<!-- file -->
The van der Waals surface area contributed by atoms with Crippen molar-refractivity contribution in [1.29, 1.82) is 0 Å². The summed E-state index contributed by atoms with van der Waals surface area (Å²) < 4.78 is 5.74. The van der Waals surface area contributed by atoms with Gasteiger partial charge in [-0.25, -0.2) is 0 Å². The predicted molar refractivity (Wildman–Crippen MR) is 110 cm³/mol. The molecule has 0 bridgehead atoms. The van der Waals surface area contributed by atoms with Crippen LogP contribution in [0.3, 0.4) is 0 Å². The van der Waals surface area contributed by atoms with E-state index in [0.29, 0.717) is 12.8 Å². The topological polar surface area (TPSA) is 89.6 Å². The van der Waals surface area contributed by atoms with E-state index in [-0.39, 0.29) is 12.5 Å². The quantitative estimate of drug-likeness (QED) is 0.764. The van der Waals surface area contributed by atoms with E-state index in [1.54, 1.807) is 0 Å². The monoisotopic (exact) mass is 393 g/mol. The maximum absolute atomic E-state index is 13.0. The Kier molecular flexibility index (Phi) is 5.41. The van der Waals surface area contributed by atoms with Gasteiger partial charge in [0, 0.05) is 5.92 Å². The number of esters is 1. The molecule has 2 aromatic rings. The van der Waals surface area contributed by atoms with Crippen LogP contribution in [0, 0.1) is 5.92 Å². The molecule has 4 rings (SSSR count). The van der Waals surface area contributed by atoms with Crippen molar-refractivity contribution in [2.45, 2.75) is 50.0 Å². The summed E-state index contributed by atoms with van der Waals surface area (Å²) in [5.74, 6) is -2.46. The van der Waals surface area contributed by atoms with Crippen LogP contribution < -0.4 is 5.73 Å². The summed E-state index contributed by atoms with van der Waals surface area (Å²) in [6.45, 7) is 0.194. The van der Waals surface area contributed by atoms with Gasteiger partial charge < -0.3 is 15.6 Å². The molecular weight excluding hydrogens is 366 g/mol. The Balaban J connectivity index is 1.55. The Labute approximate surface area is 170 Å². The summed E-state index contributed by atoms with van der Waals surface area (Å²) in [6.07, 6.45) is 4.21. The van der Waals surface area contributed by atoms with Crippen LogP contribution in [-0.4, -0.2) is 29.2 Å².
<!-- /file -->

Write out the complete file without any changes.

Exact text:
The van der Waals surface area contributed by atoms with Crippen molar-refractivity contribution in [1.29, 1.82) is 0 Å². The summed E-state index contributed by atoms with van der Waals surface area (Å²) < 4.78 is 5.74. The van der Waals surface area contributed by atoms with Gasteiger partial charge in [-0.25, -0.2) is 0 Å². The predicted molar refractivity (Wildman–Crippen MR) is 110 cm³/mol. The molecule has 0 bridgehead atoms. The van der Waals surface area contributed by atoms with Crippen LogP contribution in [0.3, 0.4) is 0 Å². The van der Waals surface area contributed by atoms with E-state index in [0.29, 0.717) is 12.8 Å². The topological polar surface area (TPSA) is 89.6 Å². The van der Waals surface area contributed by atoms with E-state index in [-0.39, 0.29) is 12.5 Å². The quantitative estimate of drug-likeness (QED) is 0.764. The van der Waals surface area contributed by atoms with E-state index in [1.54, 1.807) is 0 Å². The monoisotopic (exact) mass is 393 g/mol. The maximum absolute atomic E-state index is 13.0. The Kier molecular flexibility index (Phi) is 5.41. The van der Waals surface area contributed by atoms with Gasteiger partial charge in [0, 0.05) is 5.92 Å². The number of esters is 1. The molecule has 2 aromatic rings. The van der Waals surface area contributed by atoms with Crippen LogP contribution in [0, 0.1) is 5.92 Å². The molecule has 4 rings (SSSR count). The van der Waals surface area contributed by atoms with Crippen molar-refractivity contribution in [2.45, 2.75) is 50.0 Å². The summed E-state index contributed by atoms with van der Waals surface area (Å²) in [5.74, 6) is -2.46. The van der Waals surface area contributed by atoms with Crippen LogP contribution < -0.4 is 5.73 Å². The summed E-state index contributed by atoms with van der Waals surface area (Å²) in [6.45, 7) is 0.194. The van der Waals surface area contributed by atoms with Gasteiger partial charge < -0.3 is 15.6 Å². The molecular weight excluding hydrogens is 366 g/mol. The Balaban J connectivity index is 1.55. The Labute approximate surface area is 170 Å². The summed E-state index contributed by atoms with van der Waals surface area (Å²) in [6.07, 6.45) is 4.21. The van der Waals surface area contributed by atoms with Crippen LogP contribution in [-0.4, -0.2) is 29.2 Å².